All posts by Molly Timmers


Surprise! Although this may seem hard to believe considering the current state of affairs, you are, in fact, among the 1% and are not of the 99%. We, the Vertebrata, along with our brothers and sisters from within Phylum Chordata, evolved the gifts of a notochord, a dorsal hollow nerve cord, pharyngeal slits, and most importantly, a post-anal tail. These endowments separate us from the rest of life on planet Earth, forming our elite 1% faction. The movers and shakers of the ‘Occupy Movement’ are our spineless relatives and most of you know this for you see them squatting within the confines of your home; especially if you live in the tropics.

So how did we get here? How did we progressively separate ourselves from the masses? How did we inherit the evolutionary trust fund?

Well it all presumably started around 550 million years ago, give or take 50-100 million years, when our ancestors fled the Protosomes to create a new community called Deuterostomes. They distinguished themselves by developing radial and indeterminate cleavage, turning their blastophore into an anus, and pilfering parts of their existing archenteron to create a coelom. Our Deuterostome forefathers clearly had issues with commitment and trouble determining the function of their orifices. Hmm, the apple doesn’t fall far from the tree.

Some of the founding Deuterostomes engaged in ciliated movement of dipleuria larvae, while others preferred tadpole like larvae that contained a notochord and a muscular tail for locomotion. This larval disjuncture created two groups within the Deuterosomes, the Ambulacraria and the Chordata. Besides sounding like a people from an 8th Kingdom of Westeros, Ambulacrarians are composed of organisms from the House Echinodermata (sea stars, sea urchins, sea cucumbers) and House Hemichordata (acorn worms). While Chordata includes organisms within Vertebrata (us, along with all the big charismatic mobile organisms in this world, with the exception of squid and octopus), Urochordata (sea squirts, also known as tunicates, and salps), and Cephlochordata (headless chordates but not of the Sleepy Hollow kind).

Until recently, it was thought that we were derived from sea squirts within our Chordata pedigree; they decided to shed the notochord after settlement but we chose to keep it to attach our muscles and house our nerves. Incredible to think that we emerged from these sessile squirts that spit like a cowboy and foul our boat hulls. However, it has recently come to pass that they may not actually be a direct relative. Through the use of phylogenetics (constructing a family tree through genes rather than the Mormon church) and evodevo (evolutionary development, rather than 80s pop culture), it has been suggested that we, Vertebrata, are no longer a part of the same Phylum as Urochordata. Instead, we are both our own Phyla and together form a sister group, called the Olfactores, which not only sounds like a 1950s doo wop group but shares a common ancestor with Cephlochordata – which, btw, has also become its own Phylum. Together, these three musketeers create the….wait for it…..wait for it…. SuperPhylum Chordata! I know, it sounds like a Sesame Street character.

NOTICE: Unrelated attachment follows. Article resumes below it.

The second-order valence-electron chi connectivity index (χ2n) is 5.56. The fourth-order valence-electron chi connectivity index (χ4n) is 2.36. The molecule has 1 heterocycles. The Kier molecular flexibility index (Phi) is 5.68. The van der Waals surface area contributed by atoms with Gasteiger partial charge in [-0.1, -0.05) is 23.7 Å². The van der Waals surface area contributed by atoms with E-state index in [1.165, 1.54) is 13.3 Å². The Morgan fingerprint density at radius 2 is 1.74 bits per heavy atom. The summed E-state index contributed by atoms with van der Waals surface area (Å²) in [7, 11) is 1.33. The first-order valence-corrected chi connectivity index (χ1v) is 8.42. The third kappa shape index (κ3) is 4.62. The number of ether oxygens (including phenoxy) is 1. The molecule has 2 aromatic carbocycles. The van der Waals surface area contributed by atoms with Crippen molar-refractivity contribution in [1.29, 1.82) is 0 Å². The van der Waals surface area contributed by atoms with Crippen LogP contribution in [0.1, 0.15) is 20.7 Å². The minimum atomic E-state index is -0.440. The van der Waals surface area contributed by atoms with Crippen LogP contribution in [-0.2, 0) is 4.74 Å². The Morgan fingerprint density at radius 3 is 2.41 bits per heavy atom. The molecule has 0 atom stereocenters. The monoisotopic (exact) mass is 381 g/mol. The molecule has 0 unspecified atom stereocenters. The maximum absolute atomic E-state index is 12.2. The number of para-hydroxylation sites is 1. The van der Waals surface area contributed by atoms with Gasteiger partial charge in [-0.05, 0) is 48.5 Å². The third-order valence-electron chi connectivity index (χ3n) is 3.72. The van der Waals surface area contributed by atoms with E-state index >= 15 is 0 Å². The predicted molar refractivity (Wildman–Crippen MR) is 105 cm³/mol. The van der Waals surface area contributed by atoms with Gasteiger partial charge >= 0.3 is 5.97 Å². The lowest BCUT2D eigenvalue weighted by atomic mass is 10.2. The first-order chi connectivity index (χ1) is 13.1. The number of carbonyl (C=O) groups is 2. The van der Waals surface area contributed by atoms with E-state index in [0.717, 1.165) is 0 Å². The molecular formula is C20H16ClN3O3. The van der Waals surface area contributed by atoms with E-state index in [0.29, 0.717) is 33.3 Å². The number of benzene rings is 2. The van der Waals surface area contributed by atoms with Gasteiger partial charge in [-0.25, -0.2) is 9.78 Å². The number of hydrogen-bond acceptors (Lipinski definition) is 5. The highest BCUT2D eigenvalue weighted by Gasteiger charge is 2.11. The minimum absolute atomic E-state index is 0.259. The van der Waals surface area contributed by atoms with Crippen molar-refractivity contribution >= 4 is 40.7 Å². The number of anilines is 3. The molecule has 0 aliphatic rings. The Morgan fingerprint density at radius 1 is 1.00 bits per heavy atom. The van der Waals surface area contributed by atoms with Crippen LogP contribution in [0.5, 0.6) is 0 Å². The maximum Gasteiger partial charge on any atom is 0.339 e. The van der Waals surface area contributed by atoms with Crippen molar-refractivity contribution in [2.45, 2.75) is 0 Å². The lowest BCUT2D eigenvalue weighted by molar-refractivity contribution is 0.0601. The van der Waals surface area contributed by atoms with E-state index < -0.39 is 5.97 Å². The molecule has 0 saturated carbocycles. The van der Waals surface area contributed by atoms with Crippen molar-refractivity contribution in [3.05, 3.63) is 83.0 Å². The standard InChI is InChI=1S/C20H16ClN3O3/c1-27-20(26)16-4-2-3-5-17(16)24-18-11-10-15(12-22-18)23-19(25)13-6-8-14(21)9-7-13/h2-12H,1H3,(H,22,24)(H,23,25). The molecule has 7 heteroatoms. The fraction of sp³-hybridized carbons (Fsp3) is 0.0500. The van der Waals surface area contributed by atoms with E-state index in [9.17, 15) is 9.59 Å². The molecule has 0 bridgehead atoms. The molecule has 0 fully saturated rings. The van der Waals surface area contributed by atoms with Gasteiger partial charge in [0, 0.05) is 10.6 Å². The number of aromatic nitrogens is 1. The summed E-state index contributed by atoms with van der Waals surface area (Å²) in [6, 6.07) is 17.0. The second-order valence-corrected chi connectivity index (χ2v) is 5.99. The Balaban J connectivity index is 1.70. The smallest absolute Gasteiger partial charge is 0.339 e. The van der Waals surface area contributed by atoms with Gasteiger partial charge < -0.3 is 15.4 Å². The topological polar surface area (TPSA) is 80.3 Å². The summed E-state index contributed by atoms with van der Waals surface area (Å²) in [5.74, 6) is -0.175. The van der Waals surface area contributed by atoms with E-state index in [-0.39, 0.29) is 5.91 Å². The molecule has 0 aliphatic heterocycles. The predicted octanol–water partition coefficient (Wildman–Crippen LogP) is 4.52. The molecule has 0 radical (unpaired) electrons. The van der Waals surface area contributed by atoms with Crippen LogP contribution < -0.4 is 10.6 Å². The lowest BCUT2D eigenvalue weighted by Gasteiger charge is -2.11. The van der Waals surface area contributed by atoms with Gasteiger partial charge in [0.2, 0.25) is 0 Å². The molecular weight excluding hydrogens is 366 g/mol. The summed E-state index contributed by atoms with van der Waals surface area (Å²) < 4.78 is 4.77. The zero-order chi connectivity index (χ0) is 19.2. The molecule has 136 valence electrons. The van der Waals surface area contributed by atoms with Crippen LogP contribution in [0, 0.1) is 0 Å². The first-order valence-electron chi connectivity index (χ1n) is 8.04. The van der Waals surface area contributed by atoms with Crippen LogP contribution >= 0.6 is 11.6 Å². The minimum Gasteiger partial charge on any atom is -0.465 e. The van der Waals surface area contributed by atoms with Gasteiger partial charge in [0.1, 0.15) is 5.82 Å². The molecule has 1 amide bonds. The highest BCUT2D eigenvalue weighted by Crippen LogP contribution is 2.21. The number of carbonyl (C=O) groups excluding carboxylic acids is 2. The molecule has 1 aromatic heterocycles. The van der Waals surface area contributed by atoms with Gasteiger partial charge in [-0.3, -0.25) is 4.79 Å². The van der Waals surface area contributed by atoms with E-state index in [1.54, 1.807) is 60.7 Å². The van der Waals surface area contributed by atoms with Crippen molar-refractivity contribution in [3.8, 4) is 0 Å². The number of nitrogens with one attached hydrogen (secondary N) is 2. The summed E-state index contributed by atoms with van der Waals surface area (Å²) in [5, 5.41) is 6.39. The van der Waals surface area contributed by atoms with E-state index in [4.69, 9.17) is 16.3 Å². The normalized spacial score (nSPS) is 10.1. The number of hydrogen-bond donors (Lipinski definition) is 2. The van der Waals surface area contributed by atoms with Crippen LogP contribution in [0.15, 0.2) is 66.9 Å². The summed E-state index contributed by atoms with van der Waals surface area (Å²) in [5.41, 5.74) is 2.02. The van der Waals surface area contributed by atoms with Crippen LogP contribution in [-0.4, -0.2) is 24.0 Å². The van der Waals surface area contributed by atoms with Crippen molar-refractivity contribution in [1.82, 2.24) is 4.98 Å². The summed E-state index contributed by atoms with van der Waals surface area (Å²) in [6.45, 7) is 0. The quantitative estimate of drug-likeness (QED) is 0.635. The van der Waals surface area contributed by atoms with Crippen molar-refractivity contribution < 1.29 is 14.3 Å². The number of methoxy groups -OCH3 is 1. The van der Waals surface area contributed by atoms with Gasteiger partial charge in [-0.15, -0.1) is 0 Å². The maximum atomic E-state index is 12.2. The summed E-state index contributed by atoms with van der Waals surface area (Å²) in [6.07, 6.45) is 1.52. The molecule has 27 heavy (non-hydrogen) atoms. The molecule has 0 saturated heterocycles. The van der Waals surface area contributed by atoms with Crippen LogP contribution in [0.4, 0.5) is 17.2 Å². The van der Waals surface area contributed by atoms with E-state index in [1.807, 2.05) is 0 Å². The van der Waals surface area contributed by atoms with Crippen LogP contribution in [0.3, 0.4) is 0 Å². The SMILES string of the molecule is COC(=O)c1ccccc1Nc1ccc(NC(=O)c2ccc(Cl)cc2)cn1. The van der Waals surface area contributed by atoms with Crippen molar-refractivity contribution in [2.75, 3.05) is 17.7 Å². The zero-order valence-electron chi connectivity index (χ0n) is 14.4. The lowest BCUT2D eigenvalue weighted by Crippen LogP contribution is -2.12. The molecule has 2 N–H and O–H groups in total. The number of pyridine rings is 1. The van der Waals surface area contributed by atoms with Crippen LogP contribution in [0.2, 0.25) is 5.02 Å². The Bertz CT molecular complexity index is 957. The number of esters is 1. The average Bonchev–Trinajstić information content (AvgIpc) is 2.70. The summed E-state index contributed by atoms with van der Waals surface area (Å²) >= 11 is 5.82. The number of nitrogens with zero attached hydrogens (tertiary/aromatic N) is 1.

So what does this mean? Well for starters, Ur, Oh, not a Chordate. Well, I take that back, you are a chordate, a Vertebrate to be specific. You just no longer need to invite Urochordata to your immediate family reunion for they are more distant cousins now. At least, that’s the word on the street, today. But then again, you never know. With additional DNA testing using more gene markers, the tree of life may take another turn and the ‘whose your daddy’ chordate catechetic inquiry may be back in the headlines. Regardless of our SuperPhylum pedigree, we still stand together as the 1%. So be thankful for the dorsal neural tube and our push to transform it into our brain. For without this 1% prestige, our species in it’s current evolutionary state of being hairless, soft skinned, and having molar teeth and poor eyesight would have never survived mother nature.


For a more precise scientific outlook on our ancestry check out:

Satoh N, Rokhsar D, Nishikawa T. 2014 Chordate evolution and the three-phylum system. Proc. R. Soc. B 281: 20141729.